On dogs and Rodenticides

0630D60EA3EAD1083C46E21E692FA78ARat vs Dog ….. and the winner is…

Rats can always be a problem around waterside suburbs. There are native bush rats and the introduced black rat. Unfortunately sometimes Rat baits are used to control the problem and when this occurs in areas that are shared with our domestic animals, poisonings can occur.

Flossy is a lovely happy and active West Highland white terrier. Like all Terriers, Flossy was a bit of an inquisitive girl and she was always on the look out for tasty morsels on her walks.

Coming home one day Flossy quickly grabbed at something on the front garden grass. To her mum’s horror, Flossy had eaten the Rat Sac baits that earlier were carefully nailed to the fence posts. Rat sac contains a toxin that prevents blood from clotting. Poisoned rats will bleed internally and die. Unfortunately in order to make the baits tasty for rats they are also tasty for dogs.

Sometimes precautions such as putting the baits out of a dogs reach on a roof, or nailing the baits to a fence are tried to make the poison safer, but we have seen cases where this goes wrong – the wind can blow baits off the roof, the rain can soften the baits around nail holes and the rats can nibble portions of the baits and knock them to the ground. Dogs being dogs, when the opportunity arises, they may be quick to pounce on a free meal.

The stomach starts emptying with 20 minutes of eating, after which absorption of nutrients occurs in the small intestine. In the case of ingested poisons, the sooner the drug is expelled the less will be absorbed into the body. As Flossy’s mum had seen Flossy eat the bait, she wisely called us at Vet HQ and within 15 minutes we had made her vomit with a special drug called Apomorphine.

If your pet is seen to eat Rat Sac then always have them checked at a vet clinic so that vomiting can be induced. Act quickly as the sooner vomiting can be induced, the less poison will be absorbed.

Sometimes you may not see the poison being eaten. The signs of Rat Sac poisoning in pets can include:

  • Pale gums
  • Nose bleeds
  • Dark, tarry stools
  • Discoloured urine
  • Bruising
  • Weakness
  • Depression
  • Shortness of breath
  • Swollen Joint

Not all dogs will show all signs. Rat Sac poisoning is only one of the potential causes of these clinical signs, so remember if your pet shows any of these signs then please visit us for a check up.

The chemical you may see in various brands of rat poison include:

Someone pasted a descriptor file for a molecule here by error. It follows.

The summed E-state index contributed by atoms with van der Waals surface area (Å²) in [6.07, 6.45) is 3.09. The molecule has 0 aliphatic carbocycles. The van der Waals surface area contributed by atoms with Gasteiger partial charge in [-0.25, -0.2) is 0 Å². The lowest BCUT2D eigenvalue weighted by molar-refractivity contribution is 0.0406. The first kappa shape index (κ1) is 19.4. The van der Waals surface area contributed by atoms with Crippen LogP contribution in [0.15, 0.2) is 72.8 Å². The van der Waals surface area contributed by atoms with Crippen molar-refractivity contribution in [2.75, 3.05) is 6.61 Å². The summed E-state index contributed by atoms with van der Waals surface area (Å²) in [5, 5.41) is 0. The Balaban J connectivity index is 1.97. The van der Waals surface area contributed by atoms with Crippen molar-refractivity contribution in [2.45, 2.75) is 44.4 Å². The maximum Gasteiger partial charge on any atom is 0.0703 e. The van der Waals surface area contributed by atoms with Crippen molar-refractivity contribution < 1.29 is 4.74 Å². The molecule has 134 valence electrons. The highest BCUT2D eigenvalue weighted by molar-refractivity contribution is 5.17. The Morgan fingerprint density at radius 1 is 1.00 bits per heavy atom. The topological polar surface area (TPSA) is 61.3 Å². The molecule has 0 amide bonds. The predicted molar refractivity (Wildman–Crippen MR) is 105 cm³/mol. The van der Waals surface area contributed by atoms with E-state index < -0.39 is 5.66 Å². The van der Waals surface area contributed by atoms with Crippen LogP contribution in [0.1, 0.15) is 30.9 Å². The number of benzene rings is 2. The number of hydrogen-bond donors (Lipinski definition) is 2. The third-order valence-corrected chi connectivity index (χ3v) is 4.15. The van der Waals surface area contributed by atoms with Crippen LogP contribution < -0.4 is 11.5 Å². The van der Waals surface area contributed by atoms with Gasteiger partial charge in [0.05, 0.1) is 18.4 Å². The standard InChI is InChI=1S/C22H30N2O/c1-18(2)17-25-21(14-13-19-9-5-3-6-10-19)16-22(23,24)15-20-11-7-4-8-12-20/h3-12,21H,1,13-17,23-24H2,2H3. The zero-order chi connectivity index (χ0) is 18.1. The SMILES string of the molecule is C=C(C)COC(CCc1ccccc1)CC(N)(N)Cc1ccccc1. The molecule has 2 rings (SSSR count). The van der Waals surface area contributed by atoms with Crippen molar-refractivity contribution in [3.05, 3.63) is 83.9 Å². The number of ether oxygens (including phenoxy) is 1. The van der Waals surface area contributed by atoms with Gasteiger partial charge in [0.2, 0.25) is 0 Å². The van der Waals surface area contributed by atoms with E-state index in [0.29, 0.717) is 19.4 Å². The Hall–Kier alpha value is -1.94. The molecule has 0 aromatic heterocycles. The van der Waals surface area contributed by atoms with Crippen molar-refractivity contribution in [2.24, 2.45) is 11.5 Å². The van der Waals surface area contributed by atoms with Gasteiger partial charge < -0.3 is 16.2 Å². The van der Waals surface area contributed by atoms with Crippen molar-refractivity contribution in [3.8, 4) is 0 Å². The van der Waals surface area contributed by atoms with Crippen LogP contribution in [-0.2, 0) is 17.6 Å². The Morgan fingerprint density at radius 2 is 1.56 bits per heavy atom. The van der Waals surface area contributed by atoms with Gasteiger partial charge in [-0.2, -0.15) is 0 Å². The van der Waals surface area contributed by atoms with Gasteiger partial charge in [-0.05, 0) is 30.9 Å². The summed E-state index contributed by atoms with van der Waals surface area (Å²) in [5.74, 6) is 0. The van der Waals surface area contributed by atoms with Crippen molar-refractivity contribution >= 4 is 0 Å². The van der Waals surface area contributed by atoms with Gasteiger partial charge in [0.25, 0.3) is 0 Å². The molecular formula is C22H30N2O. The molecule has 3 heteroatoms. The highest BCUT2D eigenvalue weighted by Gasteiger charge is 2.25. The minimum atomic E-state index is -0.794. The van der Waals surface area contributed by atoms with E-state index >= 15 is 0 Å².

• Warfarin
  • Bromodiolone
  • Brodifacoum

In the normal body, leaks in blood vessels occur as part of the normal wear and tear in the body. They are continually being repaired so that we don’t bleed to death or bruise excessively.  Rat baits interfere with this process by depleting the supplies of Vitamin K needed for normal clotting process to occur. Vitamin K is given in the form of a tablet. The length of time needed for supplementation depends on the type of rat poison eaten. So if possible, bring the packaging along with your pet when you come to the Vets.

If you suspect that your pet may have ingested Rat poison please call us as soon as possible. Blood tests can be run to determine if your pet’s normal clotting and mending process have been interfered with.

The best way to avoid rats is to ensure that compost bins are well secured, pet food is not left sitting around outside, collect bones from the garden, and ensure garbage bins and rubbish is well stowed.

Native bush rats and black rats can occur in this area. Please do not use Rat Poison against our native bush rats as they are harmless and do not spread disease like the Black rat.

Differences Between Black and Bush Rats

B0625BB1EA8A6011E6926518FC0B4361Want to know the difference between the native bush rat and the pest black rat? Remember black rats are climbers and will enter your house and rubbish bins. It is very unlikely bush rats will behave in this manner; instead bush rats are secret, shy rodents that are rarely seen outside their dense bushland habitat.

Information courtesy of Sydney bushrat group. http://www.sydneybushrats.com

Leave a Reply

Let's Stay Connected: